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Glen Campbell Remembered by His Session Bandmates Carol Kaye and James Burton

Before his majestic 1960s hits like “Wichita Lineman” and “Galveston,” before his mid-’70s No.1 singles “Rhinestone Cowboy” and “Southern Nights,” before his years as an elder statesman of country music, Glen Campbell was (and remained) a white-hot guitar player, a veteran of literally hundreds of sessions with a Los Angeles-based team of ace musicians that played on songs by everyone from Frank Sinatra and Phil Spector to the Beach Boys and film soundtracks and TV commercial jingles. Campbell played on all of the above as well as songs by Elvis Presley, The Monkees, Merle Haggard, Dean Martin, Nat King Cole and many, many more.

Along with drummer Hal Blaine, keyboardists Larry Knechtel and Don Randi, guitarist Tommy Tedesco and a dozen-odd others, bassist Carol Kaye and guitarist James Burton spent countless hours with Campbell in “The Pit,” the L.A. studios where the team would grind out classics, one-hit wonders and long-forgotten songs like clockwork. Below the two share some memories of Campbell, who passed away Tuesday at 81 after a long battle with Alzheimer’s Disease.

Kaye:
“He had a terrific personality, was a real family man, loved his kids, and was a top professional studio musician too — always friendly, but like the rest of us, he sometimes got bored and would stand up and sing an off-color hillbilly song and crack us up. One time someone hollered, ‘Look out, Glen’s going to be a big star someday!’ — obviously ribbing him, but he sure showed us! We all ended up working for him then when he became a solo artist.

“Glen created a huge spot in music that was his own, both with his guitar playing but also with his great singing and entertaining — that’s rare. He was a fantastic guitarist, playing mainly by ear, but his great singing voice caught us all by surprise later on. He took up singing when, increasingly, the music parts were more arranged, and he couldn’t sight-read [music]. A couple of times, I had to hum him his parts when he whispered ‘How does this go?’ He did well with chord charts, though, did some great guitar solos and was fantastic on the record dates.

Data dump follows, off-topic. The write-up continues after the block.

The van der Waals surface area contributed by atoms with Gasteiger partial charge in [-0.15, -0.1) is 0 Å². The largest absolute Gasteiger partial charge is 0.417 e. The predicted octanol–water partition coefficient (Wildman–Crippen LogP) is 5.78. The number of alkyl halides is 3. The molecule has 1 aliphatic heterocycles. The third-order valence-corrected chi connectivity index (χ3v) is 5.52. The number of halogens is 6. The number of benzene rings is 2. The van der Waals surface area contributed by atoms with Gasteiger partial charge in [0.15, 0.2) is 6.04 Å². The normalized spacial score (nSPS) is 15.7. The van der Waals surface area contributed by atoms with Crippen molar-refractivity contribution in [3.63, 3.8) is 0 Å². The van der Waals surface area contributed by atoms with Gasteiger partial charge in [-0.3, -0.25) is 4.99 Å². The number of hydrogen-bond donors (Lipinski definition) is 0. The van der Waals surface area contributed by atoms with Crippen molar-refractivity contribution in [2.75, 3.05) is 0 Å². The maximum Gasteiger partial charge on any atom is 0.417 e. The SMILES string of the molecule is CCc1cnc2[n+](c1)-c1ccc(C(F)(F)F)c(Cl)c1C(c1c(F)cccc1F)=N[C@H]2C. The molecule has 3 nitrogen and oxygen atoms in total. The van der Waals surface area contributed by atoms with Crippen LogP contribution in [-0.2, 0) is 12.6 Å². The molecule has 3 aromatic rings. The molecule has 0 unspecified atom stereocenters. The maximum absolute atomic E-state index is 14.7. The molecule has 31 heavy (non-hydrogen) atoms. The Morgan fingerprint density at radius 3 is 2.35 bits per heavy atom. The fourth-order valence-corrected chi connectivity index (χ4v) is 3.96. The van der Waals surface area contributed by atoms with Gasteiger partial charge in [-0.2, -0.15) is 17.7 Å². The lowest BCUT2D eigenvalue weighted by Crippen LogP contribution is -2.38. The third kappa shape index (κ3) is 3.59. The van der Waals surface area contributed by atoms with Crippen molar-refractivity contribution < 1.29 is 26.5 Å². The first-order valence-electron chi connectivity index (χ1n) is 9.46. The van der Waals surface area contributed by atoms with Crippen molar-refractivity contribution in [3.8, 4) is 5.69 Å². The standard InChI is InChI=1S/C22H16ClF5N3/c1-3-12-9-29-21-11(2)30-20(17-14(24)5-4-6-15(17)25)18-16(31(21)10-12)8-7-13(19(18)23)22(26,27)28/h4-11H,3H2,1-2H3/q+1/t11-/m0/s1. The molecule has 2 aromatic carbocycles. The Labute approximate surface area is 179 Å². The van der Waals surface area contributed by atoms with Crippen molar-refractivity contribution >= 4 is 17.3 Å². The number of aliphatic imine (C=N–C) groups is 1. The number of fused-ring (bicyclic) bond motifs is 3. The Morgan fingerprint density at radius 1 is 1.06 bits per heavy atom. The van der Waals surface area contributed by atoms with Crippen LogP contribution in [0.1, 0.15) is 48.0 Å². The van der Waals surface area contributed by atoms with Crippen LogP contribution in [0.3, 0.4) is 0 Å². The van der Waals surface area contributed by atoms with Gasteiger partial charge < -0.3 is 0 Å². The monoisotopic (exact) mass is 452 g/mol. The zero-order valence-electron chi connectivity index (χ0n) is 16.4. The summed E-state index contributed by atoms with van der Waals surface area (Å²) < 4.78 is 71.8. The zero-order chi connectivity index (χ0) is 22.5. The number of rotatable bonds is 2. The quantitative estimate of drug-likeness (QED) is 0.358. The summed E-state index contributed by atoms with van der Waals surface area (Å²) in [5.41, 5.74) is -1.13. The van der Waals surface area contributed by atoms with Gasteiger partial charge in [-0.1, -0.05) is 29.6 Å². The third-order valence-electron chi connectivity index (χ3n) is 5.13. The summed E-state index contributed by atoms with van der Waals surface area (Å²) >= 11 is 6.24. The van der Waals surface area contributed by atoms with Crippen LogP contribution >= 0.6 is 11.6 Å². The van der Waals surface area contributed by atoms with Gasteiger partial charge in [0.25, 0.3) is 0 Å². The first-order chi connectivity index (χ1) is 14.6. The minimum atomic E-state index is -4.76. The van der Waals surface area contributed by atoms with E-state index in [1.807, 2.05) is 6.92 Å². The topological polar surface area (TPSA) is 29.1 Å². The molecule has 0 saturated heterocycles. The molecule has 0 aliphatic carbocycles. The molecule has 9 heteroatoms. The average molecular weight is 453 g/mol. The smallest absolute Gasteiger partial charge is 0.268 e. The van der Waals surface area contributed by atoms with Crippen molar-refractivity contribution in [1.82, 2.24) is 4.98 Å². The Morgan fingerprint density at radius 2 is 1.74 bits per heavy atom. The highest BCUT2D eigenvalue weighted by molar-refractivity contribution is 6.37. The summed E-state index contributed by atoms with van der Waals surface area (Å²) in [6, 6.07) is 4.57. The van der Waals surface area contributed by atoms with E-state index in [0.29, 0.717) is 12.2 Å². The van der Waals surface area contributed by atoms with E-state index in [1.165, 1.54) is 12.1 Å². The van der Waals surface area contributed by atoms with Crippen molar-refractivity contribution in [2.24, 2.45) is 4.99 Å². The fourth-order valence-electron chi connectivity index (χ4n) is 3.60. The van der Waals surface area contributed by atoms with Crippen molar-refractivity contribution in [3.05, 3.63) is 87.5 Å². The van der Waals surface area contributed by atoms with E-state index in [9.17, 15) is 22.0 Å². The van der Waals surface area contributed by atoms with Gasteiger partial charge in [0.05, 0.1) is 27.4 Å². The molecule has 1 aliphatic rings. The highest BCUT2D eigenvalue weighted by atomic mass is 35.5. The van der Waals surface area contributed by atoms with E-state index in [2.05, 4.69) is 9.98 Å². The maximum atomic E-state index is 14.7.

“He borrowed my Dano bass guitar for his solo on [Campbell’s 1968 hit] ‘Wichita Lineman’ when we cut that track at Capitol Studios —  in one take! I knew it would be a smash — great tune, great singing, fine production.

“I always loved that guy, he was so pleasant to be around. I think later on his kids kept him going with their love. He loved his family, and always was loyal to his musicians, too. A real square-shooter.

“I don’t think he ever changed. I saw him years later and he was the same playful Glen — full of humor and cutting up.”

Burton:
“Glen and I have been friends and played together since the late 50s. I played on [Campbell’s first major hit] ‘Gentle on My Mind’ and many other records of his, including his first album, which was a bluegrass record named ‘Kentucky Means Paradise.’

“When I was playing with Ricky Nelson, Rick didn’t really want me recording with other artists. He wanted to keep our sound unique, so I forwarded all my studio calls at the time on to Glen Campbell. That’s how he became a studio musician and ultimately we were both in the ‘Wrecking Crew’ together. Glen did go with Ricky Nelson and me to Japan and played bass guitar with us. I also performed on Glen’s ‘Goodtime Hour’ [late ’60s variety TV show] many times, what a fantastic show that was.

“Glen was truly a musical icon and I am so honored to have called him a dear friend. It’s a sad, yet happy occasion. Glen may no longer be here, but I know he is now with the Lord. He will be terribly missed by myself….and the world of music.”

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